"What do you guys think about nightshades? Specifically I have been reading about calcitriol (I think that is the right spelling anyways ;-) ). Can nightshades cause calcium deposit problems in the soft tissues of your joints? Namely, calcification? Or is that only a problem if something else is wrong?"

Concerning the nightshade controversy: whenever someone advises his readers to avoid entire families of the best vegetables and spices for the sake of health (like quite a few mainstream doctors are doing nowadays), then you can know that the advice is the pinnacle of quackery. We shall never tell you to limit your vegetables and then pretend like nutritional science is on our side. We can assure you that neither cayenne pepper nor potatoes are the source of your health problems. We did not cover the nightshade topic previously, because it is so absurd. Unfortunately, since there is no officially-known cause for arthritis, sites like Natural News have had a free-for-all fabricating both science and alternative medicine, in a way that makes fools out of their own readers. It's par for the course over there and at various other reprehensible sites.

The modern problem of calcification is actually a result of not having enough vegetables and healthy herbs in the diet, for a lack of these causes deficiencies of magnesium, which (along with Vitamin D) is a requirement for the proper utilization of calcium. The end result is that calcium is not properly utilized, so it gets stored elsewhere and combined improperly with the wrong materials. Thus, kidney stones are one of the first warning signs that something is terribly wrong everywhere else, and heart disease (hardened arteries) is impending. Calcification is also caused by fluoride, which retains calcium everywhere, including the pineal gland to cause permanent psychiatric problems, such as clinical depression and sleep disorders. Pharmaceuticals are often the root problem for causing nutritional deficiencies by impairing the G.I. tract and various systems, and as a double-whammy, a shocking number of drugs have added fluoride for no obvious reason. Sometimes the fluoride is not even disclosed in the chemical name or in the ingredients. Look for "fluo" in the chemical name for the cases in which it is disclosed.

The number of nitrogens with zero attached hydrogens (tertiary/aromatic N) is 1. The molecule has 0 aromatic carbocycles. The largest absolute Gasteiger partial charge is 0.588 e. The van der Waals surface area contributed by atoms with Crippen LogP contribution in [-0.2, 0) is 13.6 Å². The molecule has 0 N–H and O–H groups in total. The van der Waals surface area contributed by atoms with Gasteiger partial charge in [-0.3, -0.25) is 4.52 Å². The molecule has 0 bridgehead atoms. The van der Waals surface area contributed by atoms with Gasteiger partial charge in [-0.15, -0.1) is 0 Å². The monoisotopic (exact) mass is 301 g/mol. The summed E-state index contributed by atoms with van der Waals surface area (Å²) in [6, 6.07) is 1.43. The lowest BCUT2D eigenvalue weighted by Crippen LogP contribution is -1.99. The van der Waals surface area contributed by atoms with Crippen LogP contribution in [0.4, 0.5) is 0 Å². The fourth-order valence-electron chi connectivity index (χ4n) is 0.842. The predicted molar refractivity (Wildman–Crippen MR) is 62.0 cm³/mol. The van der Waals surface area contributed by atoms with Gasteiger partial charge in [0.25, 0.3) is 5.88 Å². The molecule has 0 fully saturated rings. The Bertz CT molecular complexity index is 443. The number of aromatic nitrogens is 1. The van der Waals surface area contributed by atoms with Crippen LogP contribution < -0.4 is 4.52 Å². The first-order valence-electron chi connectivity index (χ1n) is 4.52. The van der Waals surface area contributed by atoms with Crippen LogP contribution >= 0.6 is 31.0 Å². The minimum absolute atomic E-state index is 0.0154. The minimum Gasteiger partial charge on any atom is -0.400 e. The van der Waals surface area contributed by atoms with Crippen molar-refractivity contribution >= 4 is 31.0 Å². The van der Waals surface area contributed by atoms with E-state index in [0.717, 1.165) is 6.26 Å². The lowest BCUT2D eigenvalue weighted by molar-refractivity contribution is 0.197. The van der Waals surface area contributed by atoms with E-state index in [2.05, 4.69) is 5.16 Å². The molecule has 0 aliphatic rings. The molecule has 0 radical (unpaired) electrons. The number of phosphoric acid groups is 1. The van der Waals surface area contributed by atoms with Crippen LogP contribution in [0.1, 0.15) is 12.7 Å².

"Calcitriol" is the term that is sometimes used to hide the fact that doctors are prescribing vitamin D. They would not want us to realize that nutrition works better, after all. Patients are paying small fortunes for the 'medical' vitamin D.

Our advice is for you to eat a balanced diet and to avoid those 'experts' -- both the doctor and definitely whomever regurgitated the nightshade thing. We also advise you to treat the problem instead of the symptoms, or you will eventually pay dearly for it. You should carefully review your diet to determine why you are not getting enough vitamin D or magnesium. The problem is never too much dietary calcium, because there is no such thing as too much whenever a body has the materials to process it properly. It is like the thing with oxidation and free radicals. The human body cannot have too much oxygen, but it can be lacking in the vitamins (anti-oxidants) necessary to prevent oxidative damage. One more note, be sure not to overdo magnesium supplementation, since too much will cause the body to flush other minerals.

The Claimer: The information provided herein is intended to be a truthful and corrective alternative to the advice that is provided by physicians and other medical professionals. It is intended to diagnose, treat, cure, and prevent disease.